By Chris Crutcher
Those six tales from acclaimed writer Chris Crutcher are approximately athletes, yet will not be easily activities tales. the following he offers characters from a few of his best–loved novels, in addition to growing a few unforgettable new personalities, in stories of affection, demise, bigotry, heroism, and coming of age. a long time eleven+
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Extra info for Athletic Shorts: Six Short Stories
We’re both on our backs, wrapped head to toe, but my arm is woven under Dad’s neck, around his shoulder, and under his back, where my hands are locked. Dad strains with everything he has left to pull away; but my grip is tight, and I pull hard. A thousand ringing slaps alongside my head run through my brain, followed by a slide show of Dad belittling Mom, Dad telling us how to eat, Dad telling us when to sleep, when to laugh, never to cry, and I dig deep inside the meanest part of me for the power to force him down.
I fell in love with her in kindergarten, when she dared a kid named Alex Immergluck to stick his tongue on a car bumper in minus-thirty-five-degree weather for calling her a “big, fat, snot-nosed deadbeat,” a term I’m sure now that was diagnostic of his homelife, but that at the time served only to call up Melissa’s anger. Being a fat kid, I was interested in all the creative retaliatory methods I could get to store in the old computer for later use, and when I saw the patch of Alex’s tongue stuck tight to the bumper as he screamed down the street, holding his bleeding mouth, I knew I was in the company of genius.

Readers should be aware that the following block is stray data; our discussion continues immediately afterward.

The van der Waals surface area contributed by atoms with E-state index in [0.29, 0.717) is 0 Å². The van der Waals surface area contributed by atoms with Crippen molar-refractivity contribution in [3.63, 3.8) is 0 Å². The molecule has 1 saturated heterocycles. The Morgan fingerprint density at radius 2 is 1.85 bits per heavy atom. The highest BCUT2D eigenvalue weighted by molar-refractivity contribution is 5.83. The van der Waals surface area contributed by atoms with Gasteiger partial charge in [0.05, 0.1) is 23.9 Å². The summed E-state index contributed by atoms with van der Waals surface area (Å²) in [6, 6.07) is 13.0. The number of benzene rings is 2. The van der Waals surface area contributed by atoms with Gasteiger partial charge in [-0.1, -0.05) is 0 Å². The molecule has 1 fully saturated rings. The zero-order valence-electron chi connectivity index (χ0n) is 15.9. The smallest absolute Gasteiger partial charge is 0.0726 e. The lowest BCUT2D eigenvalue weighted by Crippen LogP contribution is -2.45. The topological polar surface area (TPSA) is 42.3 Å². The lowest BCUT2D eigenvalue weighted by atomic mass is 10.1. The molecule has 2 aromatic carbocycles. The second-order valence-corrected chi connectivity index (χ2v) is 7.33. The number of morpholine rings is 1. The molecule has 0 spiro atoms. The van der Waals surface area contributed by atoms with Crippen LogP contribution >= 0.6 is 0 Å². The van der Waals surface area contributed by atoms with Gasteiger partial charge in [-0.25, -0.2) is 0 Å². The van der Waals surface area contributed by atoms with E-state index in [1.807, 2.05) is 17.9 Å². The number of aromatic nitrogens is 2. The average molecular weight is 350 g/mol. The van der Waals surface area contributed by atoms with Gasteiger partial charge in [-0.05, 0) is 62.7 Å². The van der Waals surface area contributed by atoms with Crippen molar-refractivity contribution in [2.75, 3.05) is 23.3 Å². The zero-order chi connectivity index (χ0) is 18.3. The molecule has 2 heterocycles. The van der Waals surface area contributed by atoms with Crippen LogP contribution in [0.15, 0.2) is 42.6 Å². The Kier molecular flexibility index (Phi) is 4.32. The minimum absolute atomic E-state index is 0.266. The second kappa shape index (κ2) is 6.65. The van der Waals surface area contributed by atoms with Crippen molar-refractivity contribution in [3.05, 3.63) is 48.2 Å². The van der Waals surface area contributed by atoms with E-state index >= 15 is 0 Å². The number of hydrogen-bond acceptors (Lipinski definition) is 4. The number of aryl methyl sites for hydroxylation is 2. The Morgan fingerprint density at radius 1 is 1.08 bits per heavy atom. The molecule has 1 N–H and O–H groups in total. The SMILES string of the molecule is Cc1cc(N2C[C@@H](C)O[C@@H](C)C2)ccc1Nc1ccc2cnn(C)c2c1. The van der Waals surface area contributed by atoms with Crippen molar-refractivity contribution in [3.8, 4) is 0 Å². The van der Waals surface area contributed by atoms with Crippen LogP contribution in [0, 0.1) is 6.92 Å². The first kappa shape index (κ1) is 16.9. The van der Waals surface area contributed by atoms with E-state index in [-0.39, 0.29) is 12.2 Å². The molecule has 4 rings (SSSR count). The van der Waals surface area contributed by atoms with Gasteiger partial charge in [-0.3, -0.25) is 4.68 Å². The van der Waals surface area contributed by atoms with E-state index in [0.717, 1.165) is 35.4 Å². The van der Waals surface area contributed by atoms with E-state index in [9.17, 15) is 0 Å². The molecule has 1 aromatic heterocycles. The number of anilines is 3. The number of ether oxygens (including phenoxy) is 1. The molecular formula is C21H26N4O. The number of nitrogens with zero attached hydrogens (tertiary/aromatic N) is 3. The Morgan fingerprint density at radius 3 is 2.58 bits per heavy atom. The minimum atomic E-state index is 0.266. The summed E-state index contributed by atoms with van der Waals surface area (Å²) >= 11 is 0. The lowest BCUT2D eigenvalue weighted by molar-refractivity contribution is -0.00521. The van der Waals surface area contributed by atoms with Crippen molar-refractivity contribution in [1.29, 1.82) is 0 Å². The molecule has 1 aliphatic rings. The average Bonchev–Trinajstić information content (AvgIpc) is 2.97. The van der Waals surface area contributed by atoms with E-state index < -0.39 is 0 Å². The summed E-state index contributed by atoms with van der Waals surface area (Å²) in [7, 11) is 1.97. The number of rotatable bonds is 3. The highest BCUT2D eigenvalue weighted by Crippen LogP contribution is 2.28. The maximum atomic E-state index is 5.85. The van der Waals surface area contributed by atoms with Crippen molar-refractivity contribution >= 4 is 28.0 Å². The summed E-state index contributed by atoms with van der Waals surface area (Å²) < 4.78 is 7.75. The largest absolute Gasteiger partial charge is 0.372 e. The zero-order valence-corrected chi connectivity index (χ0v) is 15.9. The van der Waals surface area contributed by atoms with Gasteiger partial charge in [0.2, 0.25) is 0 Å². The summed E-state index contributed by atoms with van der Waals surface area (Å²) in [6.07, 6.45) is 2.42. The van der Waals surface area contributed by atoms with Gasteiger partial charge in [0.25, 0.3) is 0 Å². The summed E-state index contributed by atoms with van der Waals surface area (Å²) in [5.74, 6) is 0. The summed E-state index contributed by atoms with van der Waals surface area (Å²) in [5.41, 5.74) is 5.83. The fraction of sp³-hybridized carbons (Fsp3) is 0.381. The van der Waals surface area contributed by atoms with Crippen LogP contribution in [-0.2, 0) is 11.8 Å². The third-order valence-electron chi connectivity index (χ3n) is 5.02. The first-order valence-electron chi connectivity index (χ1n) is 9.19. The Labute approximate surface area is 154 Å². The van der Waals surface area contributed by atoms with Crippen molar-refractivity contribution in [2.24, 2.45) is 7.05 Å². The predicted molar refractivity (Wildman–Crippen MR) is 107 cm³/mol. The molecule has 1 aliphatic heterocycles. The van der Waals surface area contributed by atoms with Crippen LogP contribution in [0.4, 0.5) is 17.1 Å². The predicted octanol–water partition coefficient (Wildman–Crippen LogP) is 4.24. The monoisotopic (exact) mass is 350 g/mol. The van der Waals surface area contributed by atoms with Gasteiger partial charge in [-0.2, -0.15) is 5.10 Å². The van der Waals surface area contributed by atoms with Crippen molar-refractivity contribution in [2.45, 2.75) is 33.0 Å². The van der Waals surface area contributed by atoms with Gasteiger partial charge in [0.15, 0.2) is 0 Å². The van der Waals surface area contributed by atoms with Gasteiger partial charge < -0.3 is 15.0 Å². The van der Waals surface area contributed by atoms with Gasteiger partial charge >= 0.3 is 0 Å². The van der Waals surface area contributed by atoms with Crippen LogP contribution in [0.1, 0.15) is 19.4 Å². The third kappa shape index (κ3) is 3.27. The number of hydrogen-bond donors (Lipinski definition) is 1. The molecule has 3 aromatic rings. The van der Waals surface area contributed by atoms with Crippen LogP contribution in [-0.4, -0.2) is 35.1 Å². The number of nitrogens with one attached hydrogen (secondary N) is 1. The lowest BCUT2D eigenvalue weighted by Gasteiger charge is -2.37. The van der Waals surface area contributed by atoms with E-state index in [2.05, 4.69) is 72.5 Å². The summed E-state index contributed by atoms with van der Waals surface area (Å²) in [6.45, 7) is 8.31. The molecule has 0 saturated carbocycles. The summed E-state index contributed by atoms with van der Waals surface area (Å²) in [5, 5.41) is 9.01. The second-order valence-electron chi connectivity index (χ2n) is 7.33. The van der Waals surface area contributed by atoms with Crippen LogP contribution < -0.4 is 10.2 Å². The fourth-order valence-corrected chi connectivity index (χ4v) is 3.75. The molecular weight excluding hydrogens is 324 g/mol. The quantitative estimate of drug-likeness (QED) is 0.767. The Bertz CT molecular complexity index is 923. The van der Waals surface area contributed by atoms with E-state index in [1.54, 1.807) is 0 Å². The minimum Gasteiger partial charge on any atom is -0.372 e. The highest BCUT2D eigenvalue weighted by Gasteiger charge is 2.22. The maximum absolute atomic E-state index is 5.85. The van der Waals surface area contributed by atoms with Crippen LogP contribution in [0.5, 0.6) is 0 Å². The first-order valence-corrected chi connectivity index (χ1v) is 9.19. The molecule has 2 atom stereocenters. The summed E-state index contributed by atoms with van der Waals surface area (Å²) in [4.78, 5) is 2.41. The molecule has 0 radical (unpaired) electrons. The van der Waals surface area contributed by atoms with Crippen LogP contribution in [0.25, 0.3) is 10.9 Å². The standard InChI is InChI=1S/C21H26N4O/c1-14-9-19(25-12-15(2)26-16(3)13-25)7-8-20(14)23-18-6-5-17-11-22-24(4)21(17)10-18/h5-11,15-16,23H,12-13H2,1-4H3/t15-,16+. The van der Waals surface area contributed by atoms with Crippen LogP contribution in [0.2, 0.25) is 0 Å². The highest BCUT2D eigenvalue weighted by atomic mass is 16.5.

Lay off! ” Dad stares into the bleachers, as if slapped back into consciousness himself, and I see his shoulders slump. He gazes back down at me, and I expect for an instant he’ll offer me a hand; but suddenly he’s walking across the gymnasium floor to the boos of the crowd. I beat the Great Cecil B. Rivers. So where is my glory? I didn’t stay to call play by play for the volleyball game. My love affair with Marilyn Waters will have to wait. I could no more have remained in that gym and borne my father’s shame than fly to the moon.